5 UX tips for Rich user experience in your Mobile App

Mobile UX

It is no surprise that today, mobile users are doing more on mobile than on desktops. This calls for a committed focus specifically on the mobile user rather than a desktop user. However, developers who make the transition from desktops to mobile to cater this segment often make the mistake of treating the UI/UX of mobile similar to desktops. It is essential to understand that screen size, form factor, hardware limitations, internet connectivity, native apps, user attention span, and UI control limitations, play out totally differently from a traditional desktop application. Let’s explore what is UX and then check out a few handy tips to elevate your UX and brand experience on the mobile.

The mobile user experience (UX) defines the end user’s feelings and perception about an app, before, during and after they have interacted with the app (and your brand presence). Good UX is what separates the brilliant apps from the average ones. Good UX is what allows emerging players to compete better with bigger giants with a compelling mobile app.

Here are 5 practical tips for anyone looking to integrate a successful mobile experience into their applications:

  1. Using tap regions wisely

You need to enable the user to complete an action in 3 taps or less. It is critical to understand this formula because, with each tap, the screen is changing, bandwidth is being consumed and more time spent to complete an action. When we know that competition business is just one tap away from the user, the 3-tap rule becomes all the more critical and relevant.

  1. Make navigation easy to understand

For any strong app, the first thing is to consider the best use of availability and limited screen space. Hence content and navigation should be evenly balanced on the screen. Putting up hotspots on menu launcher screen of most popular items or products will help you in this regard. You can use Google Analytics to understand most visited or popular areas (essential topics, most visited categories etc.). These can be put up on the hotspots. Using bigger hotspot will also bring down erroneous page load due to incorrect finger taps.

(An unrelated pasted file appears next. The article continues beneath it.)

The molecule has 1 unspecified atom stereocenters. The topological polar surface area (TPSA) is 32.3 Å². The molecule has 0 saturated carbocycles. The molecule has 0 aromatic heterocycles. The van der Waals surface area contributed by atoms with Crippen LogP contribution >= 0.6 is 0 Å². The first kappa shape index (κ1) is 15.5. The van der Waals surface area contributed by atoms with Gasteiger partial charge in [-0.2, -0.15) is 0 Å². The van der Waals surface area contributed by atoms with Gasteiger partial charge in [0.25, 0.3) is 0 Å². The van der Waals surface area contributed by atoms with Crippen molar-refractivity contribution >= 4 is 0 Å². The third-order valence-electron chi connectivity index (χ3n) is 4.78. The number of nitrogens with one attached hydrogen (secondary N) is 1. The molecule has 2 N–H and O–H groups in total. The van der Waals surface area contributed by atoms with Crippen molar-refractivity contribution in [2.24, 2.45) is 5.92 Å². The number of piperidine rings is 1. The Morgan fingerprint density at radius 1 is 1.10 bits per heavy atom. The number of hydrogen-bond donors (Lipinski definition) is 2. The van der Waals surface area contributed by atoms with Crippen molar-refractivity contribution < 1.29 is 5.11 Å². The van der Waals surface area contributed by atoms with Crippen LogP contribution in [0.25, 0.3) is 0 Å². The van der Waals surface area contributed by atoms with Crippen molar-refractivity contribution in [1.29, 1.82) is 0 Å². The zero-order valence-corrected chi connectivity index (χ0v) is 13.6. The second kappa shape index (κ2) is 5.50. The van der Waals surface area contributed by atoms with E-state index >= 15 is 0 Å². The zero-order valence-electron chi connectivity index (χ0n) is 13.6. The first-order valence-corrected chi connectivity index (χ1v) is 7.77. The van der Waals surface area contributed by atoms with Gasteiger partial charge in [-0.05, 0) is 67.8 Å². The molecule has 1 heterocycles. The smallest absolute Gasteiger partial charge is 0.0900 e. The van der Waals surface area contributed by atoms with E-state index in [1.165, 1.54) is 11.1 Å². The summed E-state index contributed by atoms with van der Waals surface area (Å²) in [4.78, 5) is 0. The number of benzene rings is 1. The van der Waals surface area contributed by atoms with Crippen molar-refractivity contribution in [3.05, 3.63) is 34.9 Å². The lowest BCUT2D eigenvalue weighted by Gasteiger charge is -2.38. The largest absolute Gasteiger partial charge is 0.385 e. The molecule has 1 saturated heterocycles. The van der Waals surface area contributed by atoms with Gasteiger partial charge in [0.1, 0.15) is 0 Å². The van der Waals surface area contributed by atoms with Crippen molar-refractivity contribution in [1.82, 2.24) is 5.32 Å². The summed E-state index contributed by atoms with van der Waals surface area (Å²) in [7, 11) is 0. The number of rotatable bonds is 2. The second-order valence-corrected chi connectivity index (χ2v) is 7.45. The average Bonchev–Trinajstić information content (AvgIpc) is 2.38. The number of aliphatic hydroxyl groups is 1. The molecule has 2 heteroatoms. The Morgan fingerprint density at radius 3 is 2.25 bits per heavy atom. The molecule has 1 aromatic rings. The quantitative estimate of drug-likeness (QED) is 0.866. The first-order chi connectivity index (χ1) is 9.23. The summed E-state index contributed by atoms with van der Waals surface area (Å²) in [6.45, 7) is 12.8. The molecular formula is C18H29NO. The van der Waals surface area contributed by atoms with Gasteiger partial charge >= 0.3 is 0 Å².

1. Do not expect the user to use their imagination

As already suggested, the modern mobile user has less time to think. There’s a lot to be done and multitasking has become the key to living. With mobile UX too, interfaces and designs need to be simple, minimalistic, and convenient. Designing a complicated app will make you lose your clients in the competition.

  1. Use standards – think twice before you deviate

Always prioritize your features by making them the focus point of your application. Though uniqueness of application can win you the battle, there are some set standard rules to follow when creating the UX. Ensure that all the fundamental features are well optimized for the mobile device. It’s good to have a bright and bold looking interface but it shouldn’t be at the cost of easy use and faster action.

  1. Use Human Interface guidelines wisely

Ultimately, UX is meant for actual people like you and me. There is little room for flabby feature sets and layouts. Statistics says that 80% of users (of any application) will be using just 20% of the functionality. Human interface guidelines will help you create a better-targeted app.

Do write to us and let us know which of these points dictate the UX design protocols within your company.

  • elasticode

    Great post.
    The “3 taps or less” point is something we don’t hear discussed enough.. Indeed, the less steps a user has to make in order to complete the goal, the better.
    (We deal a lot with the issue of New User Onboarding, and the idea behind the “3 taps” rules comes up also when discussing the optimal number of slides an app should use in its intro/onboarding tutorial – 3 would be ideal, but sometimes that’s not enough in order to explain the app’s core benefits & features, but we definitely recommend no more than 6 slides.)

    • Benny

      Apps that doesn’t have rich UX will vanish very soon. It is good to fix a UX strategy while designing UI and wherever it is possible to stick to 3 taps, that would be great. You are right, at occasions, we cannot loose the apps flow to go out of common sense by sticking with a hard and fast 3 tap rule.